“Even Mozart’s early abilities were not the product of some innate spiritual gift.”
That comment is from a NY Times op-ed by David Brooks, who adds, “His early compositions were nothing special. They were pastiches of other people’s work.
“Mozart was a good musician at an early age, but he would not stand out among today’s top child-performers.
“What Mozart had, we now believe, was the same thing Tiger Woods had — the ability to focus for long periods of time and a father intent on improving his skills.”
Previous research has confirmed that a high IQ in childhood is not a guarantee for eminence or creative productivity (Terman, 1925).
Researchers on gifted education and talent development assert that personality factors and motivation are the most important elements of creative achievement and distinguish creative producers from others.
Psychologist Mihaly Csikszentmihalyi (pronounced me-high chick-sent-me-high) writes, “The unifying similarity among geniuses and innovators is not cognitive or affective but motivational. What is common among them is the unwillingness or inability to strive for goals everyone else accepts, their refusal to live by a presented life theme.”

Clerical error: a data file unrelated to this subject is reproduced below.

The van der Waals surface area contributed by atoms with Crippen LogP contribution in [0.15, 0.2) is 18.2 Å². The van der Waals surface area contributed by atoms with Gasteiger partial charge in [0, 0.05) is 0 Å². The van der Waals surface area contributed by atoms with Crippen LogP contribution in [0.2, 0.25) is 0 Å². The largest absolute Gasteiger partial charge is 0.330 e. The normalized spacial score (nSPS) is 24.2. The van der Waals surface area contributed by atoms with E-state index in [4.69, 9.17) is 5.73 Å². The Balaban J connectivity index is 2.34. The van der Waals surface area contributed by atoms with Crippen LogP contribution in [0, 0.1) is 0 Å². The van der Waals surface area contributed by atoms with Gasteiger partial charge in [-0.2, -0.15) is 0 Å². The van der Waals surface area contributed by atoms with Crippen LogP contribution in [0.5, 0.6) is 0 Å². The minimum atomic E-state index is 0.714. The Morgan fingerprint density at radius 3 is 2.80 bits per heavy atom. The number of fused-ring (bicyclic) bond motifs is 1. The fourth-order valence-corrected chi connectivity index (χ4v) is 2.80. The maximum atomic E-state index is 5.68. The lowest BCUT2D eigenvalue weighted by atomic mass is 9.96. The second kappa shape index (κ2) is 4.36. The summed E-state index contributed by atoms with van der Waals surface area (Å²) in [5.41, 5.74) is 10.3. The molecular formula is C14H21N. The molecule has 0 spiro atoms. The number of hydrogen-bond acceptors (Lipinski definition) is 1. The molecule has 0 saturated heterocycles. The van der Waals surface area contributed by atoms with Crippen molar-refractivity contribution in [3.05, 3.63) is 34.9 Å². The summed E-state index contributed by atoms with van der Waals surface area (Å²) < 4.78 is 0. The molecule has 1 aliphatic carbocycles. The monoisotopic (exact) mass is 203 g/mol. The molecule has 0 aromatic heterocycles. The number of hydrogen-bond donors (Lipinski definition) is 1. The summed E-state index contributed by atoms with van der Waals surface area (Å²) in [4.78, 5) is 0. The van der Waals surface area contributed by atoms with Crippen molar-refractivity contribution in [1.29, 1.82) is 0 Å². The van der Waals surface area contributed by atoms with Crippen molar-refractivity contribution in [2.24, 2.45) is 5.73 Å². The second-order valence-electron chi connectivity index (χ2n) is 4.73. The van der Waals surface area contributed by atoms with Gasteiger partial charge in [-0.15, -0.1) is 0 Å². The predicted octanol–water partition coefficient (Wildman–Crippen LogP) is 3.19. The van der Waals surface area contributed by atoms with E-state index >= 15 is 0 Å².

From article: Psychological Factors in the Development of Adulthood Giftedness from Childhood Talent, By Paula Olszewski-Kubilius, PhD.
Related article The Winning Edge, By Peter Doskoch [Psychology Today] – “We’re primed to think that talent is the key to success. But what counts even more is a fusion of passion and perseverance. In a world of instant gratification, grit may yield the biggest payoff of all.”
[For more on Csikszentmihalyi, see article: Creativity and Flow Psychology.]
Not necessarily inherent talents
Carol S. Dweck, PhD writes in an issue of the Duke Gifted Letter:
* Some people are born gifted, and others are not.
* You can tell who will be gifted from early on.
* Gifted children should be labeled and praised for their brains and talent.
“All of these statements are accepted by many as true. However, as evidence has accumulated over the past decade, another view has been gaining credence that portrays giftedness as a more dynamic quality that can grow or stagnate.
“With this outlook comes a shift in emphasis from how to identify gifted children to how to cultivate giftedness and talent—a change in focus from measurement psychology to cognitive and motivational psychology.
“Genius and great, creative contributions are the product of passion, learning, and persistence. More researchers are regarding motivation as the key ingredient for exceptional achievement.”
From post Carol Dweck on developing creative talent.
Carol Dweck is author of the book Mindset: The New Psychology of Success.